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Spurred by Grijalva, federal watchdog to review Trump's border wall construction

At the urging of U.S. Rep. Raúl Grijalva, the Government Accountability Office is launching a review the impact of border wall construction under the Trump administration.

In a letter to Grijalva in his position as the chairman of the Natural Resources Committee, the federal watchdog said lats week that it would examine the impacts of the U.S.-Mexico border wall on "natural and cultural resources along the southwestern border." 

In May, Grijalva demanded a review of the wall, arguing that "in an effort to expedite construction of the border wall, the Trump administration’s Department of Homeland Security blatantly abused its sweeping and potentially unconstitutional authority to waive all laws and legal requirements standing in the way." 

Under federal law, the Homeland Security Secretary may waive dozens of environmental laws to further border construction. While many other federal projects are governed by environmental regulations, in 2005 Congress passed the REAL ID act, which included a section that gives the head of DHS the authority to waive regulations "as necessary to ensure expeditious construction" of barriers, roads, and other infrastructure. 

Following the law's passage, Homeland Security Secretary Michael Chertoff used the authority at least five times from 2005 to 2009 to "waive in their entirety" more than 37 federal laws, including the National Environmental Policy Act, to build more than 550 miles of border wall and roads along the southern border.

Chertoff, and his successor under the Obama administration Jeh Johnson, waived the environmental impacts of new construction and border enforcement throughout the southwest, including protected federal lands like Organ Pipe Cactus National Monument and Big Bend National Park.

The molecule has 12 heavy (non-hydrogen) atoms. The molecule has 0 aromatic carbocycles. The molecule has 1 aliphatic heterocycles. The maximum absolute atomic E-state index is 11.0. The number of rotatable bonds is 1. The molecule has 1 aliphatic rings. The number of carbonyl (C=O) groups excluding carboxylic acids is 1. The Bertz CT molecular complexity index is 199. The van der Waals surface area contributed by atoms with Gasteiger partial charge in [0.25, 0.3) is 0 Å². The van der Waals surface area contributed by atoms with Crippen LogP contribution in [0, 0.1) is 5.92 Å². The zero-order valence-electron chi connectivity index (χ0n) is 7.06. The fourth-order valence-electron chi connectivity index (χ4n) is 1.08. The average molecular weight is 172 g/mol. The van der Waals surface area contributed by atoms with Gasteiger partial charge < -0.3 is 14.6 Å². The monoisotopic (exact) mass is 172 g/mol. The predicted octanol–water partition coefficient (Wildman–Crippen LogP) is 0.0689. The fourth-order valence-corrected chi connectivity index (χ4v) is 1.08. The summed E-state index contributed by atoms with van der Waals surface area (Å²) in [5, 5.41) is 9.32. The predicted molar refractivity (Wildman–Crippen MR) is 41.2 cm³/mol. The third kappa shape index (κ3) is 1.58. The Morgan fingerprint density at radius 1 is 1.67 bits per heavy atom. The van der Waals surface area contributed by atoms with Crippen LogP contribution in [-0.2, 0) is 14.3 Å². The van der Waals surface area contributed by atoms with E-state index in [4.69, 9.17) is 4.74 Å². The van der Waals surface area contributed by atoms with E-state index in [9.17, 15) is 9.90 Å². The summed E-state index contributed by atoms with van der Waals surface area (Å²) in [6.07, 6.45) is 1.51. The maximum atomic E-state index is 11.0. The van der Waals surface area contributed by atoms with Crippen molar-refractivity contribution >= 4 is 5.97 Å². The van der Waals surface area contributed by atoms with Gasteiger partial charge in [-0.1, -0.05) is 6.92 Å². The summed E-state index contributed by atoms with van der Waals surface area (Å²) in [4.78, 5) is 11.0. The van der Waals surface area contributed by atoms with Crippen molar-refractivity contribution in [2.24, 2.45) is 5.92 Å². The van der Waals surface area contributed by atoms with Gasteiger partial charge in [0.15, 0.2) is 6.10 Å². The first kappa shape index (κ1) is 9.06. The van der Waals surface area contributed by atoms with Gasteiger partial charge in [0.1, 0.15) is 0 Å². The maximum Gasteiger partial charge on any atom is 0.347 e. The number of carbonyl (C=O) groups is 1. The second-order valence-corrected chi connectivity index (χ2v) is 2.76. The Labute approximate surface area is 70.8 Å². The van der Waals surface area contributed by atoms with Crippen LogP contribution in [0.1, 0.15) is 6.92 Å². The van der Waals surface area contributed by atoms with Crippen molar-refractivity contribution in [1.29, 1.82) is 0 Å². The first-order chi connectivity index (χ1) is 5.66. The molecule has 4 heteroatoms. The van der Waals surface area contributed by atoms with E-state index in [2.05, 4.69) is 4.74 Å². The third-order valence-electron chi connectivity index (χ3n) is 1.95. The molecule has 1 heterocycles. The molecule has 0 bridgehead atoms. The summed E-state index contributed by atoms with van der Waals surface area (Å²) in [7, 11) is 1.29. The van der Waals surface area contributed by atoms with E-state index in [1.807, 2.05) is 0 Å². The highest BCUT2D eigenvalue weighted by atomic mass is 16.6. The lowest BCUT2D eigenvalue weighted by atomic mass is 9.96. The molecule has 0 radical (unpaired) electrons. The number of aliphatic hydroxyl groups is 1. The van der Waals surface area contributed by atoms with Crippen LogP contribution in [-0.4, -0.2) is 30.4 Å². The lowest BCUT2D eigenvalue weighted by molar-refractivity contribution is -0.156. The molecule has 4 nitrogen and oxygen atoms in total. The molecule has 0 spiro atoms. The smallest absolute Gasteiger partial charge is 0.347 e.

"Before President Trump took office, this waiver authority had only been used seven times in its history. The Trump administration used it 29 times," Grijalva said. 

As late as April 2020, DHS was issuing new waivers for construction for around 15 miles of border wall in the Rio Grande Valley. 

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"The laws that the Trump administration waived included critical environmental and public health protections—like the Endangered Species Act, Clean Water Act, and Clean Air Act—and Native American cultural resource protections," Grijlava wrote to the GAO. "They ripped through pristine landscapes like Organ Pipe Cactus National Monument, literally bulldozed and blasted sacred Native American sites, and drained the fragile desert ecosystem of vital groundwater resources. This careless, lawless action inflicted catastrophic harm on border lands and communities, much of which is irreversible." 

Grijalva, whose district includes nearly 300 miles of borderlands, has remained a stalwart critic of border wall construction. In April 2017, he joined a lawsuit with the Tucson-based Center for Biological Diversity to force the Trump administration to consider the environmental impact of border enforcement, including the construction of a wall, along the U.S.-Mexico border. 

"American environmental laws are some of the oldest and strongest in the world, and they should apply to the borderlands just as they do everywhere else," said Grijalva in a 2017 statement about the suit "These laws exist to protect the health and well-being of our people, our wildlife, and the places they live." 

"Trump’s wall — and his fanatical approach to our southern border — will do little more than perpetuate human suffering while irrevocably damaging our public lands and the wildlife that depend on them," he said. 

Grijlava also lambasted how DHS reviews the environmental impacts of construction. In his letter to the GAO, Grijlava wrote that U.S. Customs and Border Protection, the component agency that includes U.S. Border Patrol, does not work with "affected stakeholders" to complete the agency's own Environmental Stewardship Plans.